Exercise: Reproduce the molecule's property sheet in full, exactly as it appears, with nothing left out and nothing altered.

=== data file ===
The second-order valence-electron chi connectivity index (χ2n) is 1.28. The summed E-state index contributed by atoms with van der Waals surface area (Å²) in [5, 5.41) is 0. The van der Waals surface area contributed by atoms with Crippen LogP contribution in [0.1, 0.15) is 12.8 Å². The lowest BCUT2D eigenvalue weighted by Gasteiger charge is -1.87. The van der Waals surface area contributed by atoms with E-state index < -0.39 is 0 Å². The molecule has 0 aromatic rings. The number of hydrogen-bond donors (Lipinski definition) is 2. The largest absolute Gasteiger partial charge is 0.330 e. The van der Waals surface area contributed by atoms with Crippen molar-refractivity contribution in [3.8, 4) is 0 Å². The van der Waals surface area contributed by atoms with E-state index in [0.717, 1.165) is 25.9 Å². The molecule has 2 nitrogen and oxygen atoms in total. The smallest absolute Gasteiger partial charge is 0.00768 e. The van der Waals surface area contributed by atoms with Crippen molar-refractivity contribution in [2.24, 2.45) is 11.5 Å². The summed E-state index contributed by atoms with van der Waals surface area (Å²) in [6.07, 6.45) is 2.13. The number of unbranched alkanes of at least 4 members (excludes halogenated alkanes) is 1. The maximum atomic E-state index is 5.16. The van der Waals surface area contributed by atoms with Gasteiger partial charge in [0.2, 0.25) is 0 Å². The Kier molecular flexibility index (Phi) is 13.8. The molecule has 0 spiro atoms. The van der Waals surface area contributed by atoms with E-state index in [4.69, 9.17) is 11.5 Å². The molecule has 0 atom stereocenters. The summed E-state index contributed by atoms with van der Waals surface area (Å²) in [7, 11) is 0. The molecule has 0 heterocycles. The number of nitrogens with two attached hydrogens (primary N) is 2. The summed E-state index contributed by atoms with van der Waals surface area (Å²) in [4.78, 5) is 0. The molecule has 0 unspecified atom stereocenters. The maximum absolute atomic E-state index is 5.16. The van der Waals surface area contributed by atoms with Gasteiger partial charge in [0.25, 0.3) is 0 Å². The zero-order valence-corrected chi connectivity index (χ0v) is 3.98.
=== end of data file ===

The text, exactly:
The second-order valence-electron chi connectivity index (χ2n) is 1.28. The summed E-state index contributed by atoms with van der Waals surface area (Å²) in [5, 5.41) is 0. The van der Waals surface area contributed by atoms with Crippen LogP contribution in [0.1, 0.15) is 12.8 Å². The lowest BCUT2D eigenvalue weighted by Gasteiger charge is -1.87. The van der Waals surface area contributed by atoms with E-state index < -0.39 is 0 Å². The molecule has 0 aromatic rings. The number of hydrogen-bond donors (Lipinski definition) is 2. The largest absolute Gasteiger partial charge is 0.330 e. The van der Waals surface area contributed by atoms with Crippen molar-refractivity contribution in [3.8, 4) is 0 Å². The van der Waals surface area contributed by atoms with E-state index in [0.717, 1.165) is 25.9 Å². The molecule has 2 nitrogen and oxygen atoms in total. The smallest absolute Gasteiger partial charge is 0.00768 e. The van der Waals surface area contributed by atoms with Crippen molar-refractivity contribution in [2.24, 2.45) is 11.5 Å². The summed E-state index contributed by atoms with van der Waals surface area (Å²) in [6.07, 6.45) is 2.13. The number of unbranched alkanes of at least 4 members (excludes halogenated alkanes) is 1. The maximum atomic E-state index is 5.16. The van der Waals surface area contributed by atoms with Gasteiger partial charge in [0.2, 0.25) is 0 Å². The Kier molecular flexibility index (Phi) is 13.8. The molecule has 0 spiro atoms. The van der Waals surface area contributed by atoms with E-state index in [4.69, 9.17) is 11.5 Å². The molecule has 0 atom stereocenters. The summed E-state index contributed by atoms with van der Waals surface area (Å²) in [7, 11) is 0. The molecule has 0 heterocycles. The number of nitrogens with two attached hydrogens (primary N) is 2. The summed E-state index contributed by atoms with van der Waals surface area (Å²) in [4.78, 5) is 0. The molecule has 0 unspecified atom stereocenters. The maximum absolute atomic E-state index is 5.16. The van der Waals surface area contributed by atoms with Gasteiger partial charge in [0.25, 0.3) is 0 Å². The zero-order valence-corrected chi connectivity index (χ0v) is 3.98.